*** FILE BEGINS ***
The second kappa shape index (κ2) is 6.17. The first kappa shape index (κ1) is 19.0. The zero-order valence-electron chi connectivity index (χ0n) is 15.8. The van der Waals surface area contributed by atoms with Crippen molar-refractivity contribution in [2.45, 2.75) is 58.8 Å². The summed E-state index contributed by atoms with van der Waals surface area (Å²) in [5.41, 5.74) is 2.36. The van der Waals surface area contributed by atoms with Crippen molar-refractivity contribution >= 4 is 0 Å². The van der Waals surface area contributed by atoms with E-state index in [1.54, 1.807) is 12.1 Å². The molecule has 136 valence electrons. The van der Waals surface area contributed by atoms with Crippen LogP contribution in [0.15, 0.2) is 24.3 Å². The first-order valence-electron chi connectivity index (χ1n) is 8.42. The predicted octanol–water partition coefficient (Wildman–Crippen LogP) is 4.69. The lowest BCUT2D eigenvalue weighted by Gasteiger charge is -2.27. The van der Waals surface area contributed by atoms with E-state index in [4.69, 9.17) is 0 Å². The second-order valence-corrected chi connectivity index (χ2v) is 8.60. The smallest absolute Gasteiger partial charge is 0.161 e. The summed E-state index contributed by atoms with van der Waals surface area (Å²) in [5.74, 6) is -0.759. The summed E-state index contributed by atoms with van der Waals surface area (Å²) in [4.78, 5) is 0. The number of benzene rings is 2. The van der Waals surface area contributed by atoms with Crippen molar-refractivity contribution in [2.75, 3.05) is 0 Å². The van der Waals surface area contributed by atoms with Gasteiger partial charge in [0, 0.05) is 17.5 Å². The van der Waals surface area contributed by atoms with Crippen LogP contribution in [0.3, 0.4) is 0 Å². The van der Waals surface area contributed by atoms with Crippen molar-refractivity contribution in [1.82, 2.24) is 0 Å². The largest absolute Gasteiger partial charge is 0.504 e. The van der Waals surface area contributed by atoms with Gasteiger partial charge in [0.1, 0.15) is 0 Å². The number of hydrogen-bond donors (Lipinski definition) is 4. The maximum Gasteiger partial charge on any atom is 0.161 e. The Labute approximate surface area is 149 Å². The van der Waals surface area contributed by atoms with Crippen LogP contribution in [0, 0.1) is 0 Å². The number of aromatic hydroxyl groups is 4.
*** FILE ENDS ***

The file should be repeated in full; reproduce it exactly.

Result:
The second kappa shape index (κ2) is 6.17. The first kappa shape index (κ1) is 19.0. The zero-order valence-electron chi connectivity index (χ0n) is 15.8. The van der Waals surface area contributed by atoms with Crippen molar-refractivity contribution in [2.45, 2.75) is 58.8 Å². The summed E-state index contributed by atoms with van der Waals surface area (Å²) in [5.41, 5.74) is 2.36. The van der Waals surface area contributed by atoms with Crippen molar-refractivity contribution >= 4 is 0 Å². The van der Waals surface area contributed by atoms with E-state index in [1.54, 1.807) is 12.1 Å². The molecule has 136 valence electrons. The van der Waals surface area contributed by atoms with Crippen LogP contribution in [0.15, 0.2) is 24.3 Å². The first-order valence-electron chi connectivity index (χ1n) is 8.42. The predicted octanol–water partition coefficient (Wildman–Crippen LogP) is 4.69. The lowest BCUT2D eigenvalue weighted by Gasteiger charge is -2.27. The van der Waals surface area contributed by atoms with E-state index in [4.69, 9.17) is 0 Å². The second-order valence-corrected chi connectivity index (χ2v) is 8.60. The smallest absolute Gasteiger partial charge is 0.161 e. The summed E-state index contributed by atoms with van der Waals surface area (Å²) in [5.74, 6) is -0.759. The summed E-state index contributed by atoms with van der Waals surface area (Å²) in [4.78, 5) is 0. The number of benzene rings is 2. The van der Waals surface area contributed by atoms with Crippen molar-refractivity contribution in [2.75, 3.05) is 0 Å². The van der Waals surface area contributed by atoms with Gasteiger partial charge in [0, 0.05) is 17.5 Å². The van der Waals surface area contributed by atoms with Crippen LogP contribution in [0.3, 0.4) is 0 Å². The van der Waals surface area contributed by atoms with Crippen molar-refractivity contribution in [1.82, 2.24) is 0 Å². The largest absolute Gasteiger partial charge is 0.504 e. The van der Waals surface area contributed by atoms with Gasteiger partial charge in [0.1, 0.15) is 0 Å². The number of hydrogen-bond donors (Lipinski definition) is 4. The maximum Gasteiger partial charge on any atom is 0.161 e. The Labute approximate surface area is 149 Å². The van der Waals surface area contributed by atoms with Crippen LogP contribution in [0, 0.1) is 0 Å². The number of aromatic hydroxyl groups is 4.